Category Archives: Seen at TPDDL

Rapid Decline of Oaks

Ms. Sheila McBride (TPDDL diagnostician) and Dr. David Appel, Extension Plant Pathologist with the Texas A&M AgriLife Extension Service contributed this article to address the numerous inquires that has been received this year regarding declining oak trees -KO This year, beginning in the early spring to late summer, there has been many inquiries as to why the post oaks have “suddenly” died. The most frequent symptoms have been described as a rapid appearance of chlorotic (yellow) and/or necrotic (brown and dead) leaves throughout the entire crown. The leaves often… Read More →

Are Lichens Killing Your Trees?

         One of the most common mutualistic relationships in the plant world is that of lichens. Made up of one part filamentous fungi and one part algae or blue-green bacteria, lichens are not considered a “true species.” The unique combination results in a very hardy, weather-tolerant, and genetically diverse group of Nitrogen fixers that is practically self-sufficient. The fungal partner cannot survive alone, but instead thrives on the availability of photosynthetic products provided by the algae or bacteria. Lichens are common pioneers on trees, shrubs, soil, and even… Read More →

Cladoptosis: An interesting phenomenon

Cladoptosis is a process in which trees shed their branches or “self-prune” as part of their normal physiology or in response to stress through the formation of an abcission layer at the branch base. Sources of stress which may contribute to this shedding include drought, soil and root compaction, or presence of disease. In the case of certain tree species, however, none of these factors need be present in order for Cladoptosis to occur. For some tree species, including larches, pines, poplars, willows, maples, walnut, ashes, bald cypress, and oaks,… Read More →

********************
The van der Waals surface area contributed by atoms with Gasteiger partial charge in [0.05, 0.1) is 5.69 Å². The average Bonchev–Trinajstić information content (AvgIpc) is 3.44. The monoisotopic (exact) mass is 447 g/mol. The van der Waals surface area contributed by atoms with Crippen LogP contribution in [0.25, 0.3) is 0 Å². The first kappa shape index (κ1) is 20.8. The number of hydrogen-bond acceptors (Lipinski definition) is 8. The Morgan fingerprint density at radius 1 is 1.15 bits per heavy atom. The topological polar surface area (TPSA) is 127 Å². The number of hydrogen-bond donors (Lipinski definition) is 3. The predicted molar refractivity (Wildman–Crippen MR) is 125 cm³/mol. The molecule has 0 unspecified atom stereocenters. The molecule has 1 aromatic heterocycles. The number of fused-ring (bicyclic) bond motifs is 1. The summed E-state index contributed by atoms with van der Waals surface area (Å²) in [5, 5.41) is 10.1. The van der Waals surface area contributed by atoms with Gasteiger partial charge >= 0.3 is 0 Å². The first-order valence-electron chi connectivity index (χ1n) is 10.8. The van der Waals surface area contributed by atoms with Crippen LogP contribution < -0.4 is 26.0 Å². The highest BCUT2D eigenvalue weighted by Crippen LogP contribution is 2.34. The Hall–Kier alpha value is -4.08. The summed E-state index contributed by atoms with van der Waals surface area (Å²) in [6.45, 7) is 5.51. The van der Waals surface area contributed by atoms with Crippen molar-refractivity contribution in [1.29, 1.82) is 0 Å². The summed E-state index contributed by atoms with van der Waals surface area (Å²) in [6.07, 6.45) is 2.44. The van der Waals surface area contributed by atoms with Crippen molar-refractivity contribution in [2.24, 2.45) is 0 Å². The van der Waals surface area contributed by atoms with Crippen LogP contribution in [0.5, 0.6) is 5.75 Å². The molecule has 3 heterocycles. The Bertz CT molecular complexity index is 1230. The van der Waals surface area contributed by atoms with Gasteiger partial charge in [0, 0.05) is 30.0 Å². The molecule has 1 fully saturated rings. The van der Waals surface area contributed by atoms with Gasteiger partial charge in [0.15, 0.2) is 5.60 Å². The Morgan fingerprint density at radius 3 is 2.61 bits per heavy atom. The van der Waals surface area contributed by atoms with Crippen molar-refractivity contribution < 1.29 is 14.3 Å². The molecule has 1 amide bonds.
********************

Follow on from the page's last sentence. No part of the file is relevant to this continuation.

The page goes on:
Identifying bacterial infections in submitted plant samples.

This is another assignment submitted by BESC484 student, B. Commer, as a partial requirement for the course.  We typically get an uptick of bacterial issue showing up in the TX Plant Clinic in the fall. One of the student’s assignment is to document what they do in a manner to explain to non-plant pathologist or microbiologist what they do.  Enjoy- KO   Ever wonder just how the diagnostician can confirm bacterial plant pathogens? It starts with a very simple yet fascinating test to check for what is called… Read More →

Broadmite damage on tomatoes

One the assignments that are given to undergraduate BESC 484 students who interned at the Texas Plant Disease Diagnostic Lab is to write blog post articles of things that might interest them.  This fall, Blake Commer will be providing several of this write-up to fulfill partial requirement for this writing intensive course.  Recently, the Plant Clinic received a tomato submission with broad mite damage. The following is a write up about the broad mite on tomato. Enjoy. -KO Broad Mites Causing Leaf Curling and Stunting in Tomato Plants… Read More →